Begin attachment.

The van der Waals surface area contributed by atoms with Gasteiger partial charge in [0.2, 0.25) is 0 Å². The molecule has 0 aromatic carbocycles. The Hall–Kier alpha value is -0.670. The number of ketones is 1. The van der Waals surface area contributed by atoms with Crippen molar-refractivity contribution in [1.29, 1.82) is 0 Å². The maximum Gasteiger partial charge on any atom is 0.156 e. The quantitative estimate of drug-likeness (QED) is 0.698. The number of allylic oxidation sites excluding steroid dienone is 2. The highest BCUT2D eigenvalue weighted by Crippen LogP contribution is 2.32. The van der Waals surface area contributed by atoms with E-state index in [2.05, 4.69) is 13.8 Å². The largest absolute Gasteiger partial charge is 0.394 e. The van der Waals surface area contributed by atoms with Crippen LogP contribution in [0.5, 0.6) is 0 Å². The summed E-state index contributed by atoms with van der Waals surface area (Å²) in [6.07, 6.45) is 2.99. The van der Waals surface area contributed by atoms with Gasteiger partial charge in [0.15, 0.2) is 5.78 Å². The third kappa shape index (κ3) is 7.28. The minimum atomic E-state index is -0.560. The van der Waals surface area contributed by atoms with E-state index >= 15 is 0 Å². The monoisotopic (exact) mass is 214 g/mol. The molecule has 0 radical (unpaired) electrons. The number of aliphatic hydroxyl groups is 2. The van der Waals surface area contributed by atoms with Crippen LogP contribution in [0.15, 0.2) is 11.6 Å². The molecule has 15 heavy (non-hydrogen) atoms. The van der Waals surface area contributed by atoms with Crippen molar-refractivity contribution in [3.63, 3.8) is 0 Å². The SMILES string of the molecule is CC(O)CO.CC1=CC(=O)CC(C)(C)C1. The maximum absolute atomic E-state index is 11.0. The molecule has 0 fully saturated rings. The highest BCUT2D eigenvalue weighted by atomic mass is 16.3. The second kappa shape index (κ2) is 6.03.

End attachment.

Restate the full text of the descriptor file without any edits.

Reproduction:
The van der Waals surface area contributed by atoms with Gasteiger partial charge in [0.2, 0.25) is 0 Å². The molecule has 0 aromatic carbocycles. The Hall–Kier alpha value is -0.670. The number of ketones is 1. The van der Waals surface area contributed by atoms with Crippen molar-refractivity contribution in [1.29, 1.82) is 0 Å². The maximum Gasteiger partial charge on any atom is 0.156 e. The quantitative estimate of drug-likeness (QED) is 0.698. The number of allylic oxidation sites excluding steroid dienone is 2. The highest BCUT2D eigenvalue weighted by Crippen LogP contribution is 2.32. The van der Waals surface area contributed by atoms with E-state index in [2.05, 4.69) is 13.8 Å². The largest absolute Gasteiger partial charge is 0.394 e. The van der Waals surface area contributed by atoms with Crippen LogP contribution in [0.5, 0.6) is 0 Å². The summed E-state index contributed by atoms with van der Waals surface area (Å²) in [6.07, 6.45) is 2.99. The van der Waals surface area contributed by atoms with Gasteiger partial charge in [0.15, 0.2) is 5.78 Å². The third kappa shape index (κ3) is 7.28. The minimum atomic E-state index is -0.560. The van der Waals surface area contributed by atoms with E-state index >= 15 is 0 Å². The monoisotopic (exact) mass is 214 g/mol. The molecule has 0 radical (unpaired) electrons. The number of aliphatic hydroxyl groups is 2. The van der Waals surface area contributed by atoms with Crippen LogP contribution in [0.15, 0.2) is 11.6 Å². The molecule has 15 heavy (non-hydrogen) atoms. The van der Waals surface area contributed by atoms with Crippen molar-refractivity contribution in [3.63, 3.8) is 0 Å². The SMILES string of the molecule is CC(O)CO.CC1=CC(=O)CC(C)(C)C1. The maximum absolute atomic E-state index is 11.0. The molecule has 0 fully saturated rings. The highest BCUT2D eigenvalue weighted by atomic mass is 16.3. The second kappa shape index (κ2) is 6.03.